April 17, 2023
Health system Kaiser Permanente, the largest private employer in California, announced it had kicked off negotiations with the Coalition of Kaiser Permanente Unions to reach a new collective bargaining agreement. At the center of the Coalition’s negotiations are the need for better working conditions and wages perpetuated by an ongoing staffing crisis.
The company said it looked forward to “coming together with our Coalition partners and rolling up our sleeves to find new ways to tackle these challenges.”
April 18-September 14
The company posted several announcements to its “negotiations” website, including video messages and updates on specific bargaining sessions and its goal of hiring 10,000 new Coalition-represented employees by the end of 2023.
After approximately 65,000 of the Coalition’s 85,000 members voted to authorize a strike, Kaiser Permanente posted a statement addressing several “misleading” union claims and emphasizing it was well-prepared to manage a strike, should one occur.
The company urged employees to reject calls for a strike and focus on providing high-quality care and service to its members “who need us to be there for them.”
The Coalition released a statement saying it had warned Kaiser Permanente executives that 75,000 workers would strike if an agreement was not reached by September 30, when its contract expired.
Kaiser Permanente responded with a press release that focused heavily on COVID-19 and how the company’s people “stuck together” to overcome the pandemic’s many challenges.
“We have been there for our people during the pandemic, and we will be there for them going forward,” it said.
September 25–October 2
The company released numerous updates about its negotiations, including its enhanced proposal to the Coalition.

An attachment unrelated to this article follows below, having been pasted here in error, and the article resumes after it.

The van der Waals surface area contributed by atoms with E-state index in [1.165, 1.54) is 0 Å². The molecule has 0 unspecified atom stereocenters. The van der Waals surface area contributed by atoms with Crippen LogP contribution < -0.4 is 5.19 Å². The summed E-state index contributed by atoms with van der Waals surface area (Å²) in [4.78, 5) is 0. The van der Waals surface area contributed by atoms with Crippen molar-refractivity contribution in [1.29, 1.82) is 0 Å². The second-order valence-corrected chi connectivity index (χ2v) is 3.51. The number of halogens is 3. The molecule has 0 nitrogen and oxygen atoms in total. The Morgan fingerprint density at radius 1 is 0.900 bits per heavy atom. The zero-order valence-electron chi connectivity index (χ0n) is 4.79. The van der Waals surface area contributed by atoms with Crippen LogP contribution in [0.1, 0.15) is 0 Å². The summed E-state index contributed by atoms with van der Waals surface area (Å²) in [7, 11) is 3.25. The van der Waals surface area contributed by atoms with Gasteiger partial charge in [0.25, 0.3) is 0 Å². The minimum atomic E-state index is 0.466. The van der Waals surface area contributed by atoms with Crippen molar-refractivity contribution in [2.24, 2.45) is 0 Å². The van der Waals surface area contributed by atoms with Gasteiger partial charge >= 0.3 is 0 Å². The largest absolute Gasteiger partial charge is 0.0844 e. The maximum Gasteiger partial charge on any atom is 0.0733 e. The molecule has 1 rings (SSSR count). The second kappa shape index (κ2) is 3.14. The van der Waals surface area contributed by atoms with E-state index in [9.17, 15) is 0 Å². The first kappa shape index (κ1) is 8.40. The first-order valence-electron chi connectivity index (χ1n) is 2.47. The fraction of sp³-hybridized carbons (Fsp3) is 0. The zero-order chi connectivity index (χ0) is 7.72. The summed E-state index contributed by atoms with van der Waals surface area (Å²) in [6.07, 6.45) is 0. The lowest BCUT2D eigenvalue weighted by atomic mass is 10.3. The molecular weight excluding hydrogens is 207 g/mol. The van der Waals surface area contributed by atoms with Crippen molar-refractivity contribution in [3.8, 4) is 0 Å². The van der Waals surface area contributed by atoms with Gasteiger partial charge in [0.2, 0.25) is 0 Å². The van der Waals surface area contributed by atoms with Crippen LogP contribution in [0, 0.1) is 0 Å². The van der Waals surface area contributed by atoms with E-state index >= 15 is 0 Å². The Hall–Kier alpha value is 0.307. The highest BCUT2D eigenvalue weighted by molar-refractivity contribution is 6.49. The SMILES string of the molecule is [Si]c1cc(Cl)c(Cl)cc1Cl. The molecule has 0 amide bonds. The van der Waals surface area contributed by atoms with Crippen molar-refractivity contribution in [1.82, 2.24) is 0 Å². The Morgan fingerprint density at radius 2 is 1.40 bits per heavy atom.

“While these plans to strike are disappointing, we remain committed to reaching an agreement that is good for our employees, our members and our organization, and we will continue to bargain in good faith with the Coalition,” it stated.
One day after the Coalition began its strike, marking the biggest healthcare strike in U.S. history, Kaiser Permanente said in a statement it was “working hard to reach an agreement.”
The company also offered some positives, announcing that it had hired 10,000 Coalition-represented employees three months ahead of its year-end goal and highlighted that its hospitals and emergency departments remained open.
“Members who need urgent or timely medical care should continue to seek it at our hospitals and medical facilities. A strike should not dissuade anyone from seeking necessary care,” the statement concluded.
The Coalition ended its three-day strike, as required under federal rules, and both sides in the labor dispute agreed to resume stalled contract talks the following week.
Kaiser Permanente and the Coalition jointly announced they had reached a tentative four-year agreement, bringing nearly seven months of negotiations to a close.
The deal, which would increase wages, expand job training and improve performance sharing plans, still needed to be ratified by union members.
The Coalition-represented employees voted to ratify the tentative deal, effective October 1, 2023, through September 30, 2027.
Labor relations can quickly become hostile. However, Kaiser Permanente focused its messaging around “coming together” to find a mutual solution, just as its people did during the pandemic. It followed through on that idea not only by reaching a new deal, but also by announcing it alongside the Coalition.
1. Center your labor relations comms. Kaiser Permanente established a dedicated negotiations webpage, where it posted frequent updates and was able to clarify any developments on its own terms.
2. Remember all your stakeholders. The company communicated that it was prepared for a potential strike and informed people how to access care during the 72-hour work stoppage.
This article originally appeared on PRWeek US.